Burroughs and Cronenberg share the view that disease is an intelligent life form, not merely something that must be destroyed before it destroys. Burroughs sees it as a basic part of life (“What came first, the intestine or the tapeworm?”) that takes many uncommon forms. In Cronenberg’s Shivers, Nurse Forsythe (Lynn Lowry) relates a dream in which she has been told that “disease is the love of two kinds of alien creatures for each other.” A notice in the surgeon’s waiting room reads, “Sex Is the Invention of a Clever Venereal Disease.” And the fecal-phallic parasites in Shivers bear a strong resemblance to Burroughs’s lecherous candiru in Naked Lunch: “small eel-like fish or worm . . . long patronizing certain rivers of ill repute.”

Seth Brundle asserts in The Fly that contagion isn’t the problem, because he “knows what the disease wants.” What it wants is to turn him into something else, something that never existed before. Cronenberg’s interest, like Burroughs’s, is not only in the disease’s point of view (Shivers earned Cronenberg the accolade “King of Venereal Horror”) but in its function as an agent of change, as a factor in the evolutionary process. In Burroughs’s story “Astronaut’s Return,” an ancient parasite—“what Freud calls the unconscious”—is spawned in the caves of Europe on human flesh irradiated in a nuclear explosion some thirty thousand years ago. Declaring that “the descendants of [these] cave-dwelling albinos are the present inhabitants of America and Western Europe,” Burroughs credits a virus with the entirety of historical, political, cultural, and evolutionary processes.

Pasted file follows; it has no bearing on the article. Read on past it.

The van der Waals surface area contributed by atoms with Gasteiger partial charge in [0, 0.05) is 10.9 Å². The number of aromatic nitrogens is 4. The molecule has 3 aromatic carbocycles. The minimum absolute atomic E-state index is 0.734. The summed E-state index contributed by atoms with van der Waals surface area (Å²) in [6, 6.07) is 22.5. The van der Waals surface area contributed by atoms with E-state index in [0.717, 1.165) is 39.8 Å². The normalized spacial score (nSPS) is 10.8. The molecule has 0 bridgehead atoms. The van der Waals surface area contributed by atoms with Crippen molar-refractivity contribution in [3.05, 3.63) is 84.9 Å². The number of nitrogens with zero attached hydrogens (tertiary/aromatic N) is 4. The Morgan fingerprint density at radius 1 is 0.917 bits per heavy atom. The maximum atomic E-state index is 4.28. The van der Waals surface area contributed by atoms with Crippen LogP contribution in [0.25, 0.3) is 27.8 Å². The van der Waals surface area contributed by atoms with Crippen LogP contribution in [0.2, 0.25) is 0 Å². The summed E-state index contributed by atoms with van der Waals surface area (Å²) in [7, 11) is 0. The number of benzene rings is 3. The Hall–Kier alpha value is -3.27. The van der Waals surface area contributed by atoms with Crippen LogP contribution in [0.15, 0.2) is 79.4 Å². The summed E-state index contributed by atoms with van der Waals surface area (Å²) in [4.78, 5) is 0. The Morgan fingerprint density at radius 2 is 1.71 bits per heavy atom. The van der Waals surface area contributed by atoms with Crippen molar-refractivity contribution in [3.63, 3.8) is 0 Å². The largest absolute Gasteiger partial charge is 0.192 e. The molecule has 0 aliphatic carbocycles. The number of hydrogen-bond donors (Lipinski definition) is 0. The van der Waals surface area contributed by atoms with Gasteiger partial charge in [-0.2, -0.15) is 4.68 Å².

To some extent, explicitly Burroughsian imagery has gradually been exorcised from Cronenberg’s work. Critic Mitch Tuchman asserted in 1984 that “without Burroughs, Cronenberg may be without imagery.” Despite this harsh assessment, Cronenberg had by then already entered a new phase in his development as a director: a more interior, melancholic, and mature period, less concerned with special effects and altogether divorced from his “schlock horror” past. Cronenberg continues to pursue an increasingly personal vision, as is abundantly clear in his version of Naked Lunch.

Although both were raised in middle-class North America, Burroughs and Cronenberg couldn’t be more different. And while they share numerous common interests, there remain great differences in their work. None of Burroughs’s impassioned moralism and belief in an afterlife appears in Cronenberg’s work. In the Cronenberg universe, there are no external forces; man alone creates and re-creates the world. Nuclear holocaust, should it happen, is our natural end. And yet the vital neurological connection between Burroughs and Cronenberg has resulted in some of the most unique cinema to have emerged since
the seventies.

In 1981, Cronenberg told Omni magazine, “Some part of me would love to make a movie of William Burroughs’s Naked Lunch.” As one critic observed three years later, some part of him already had.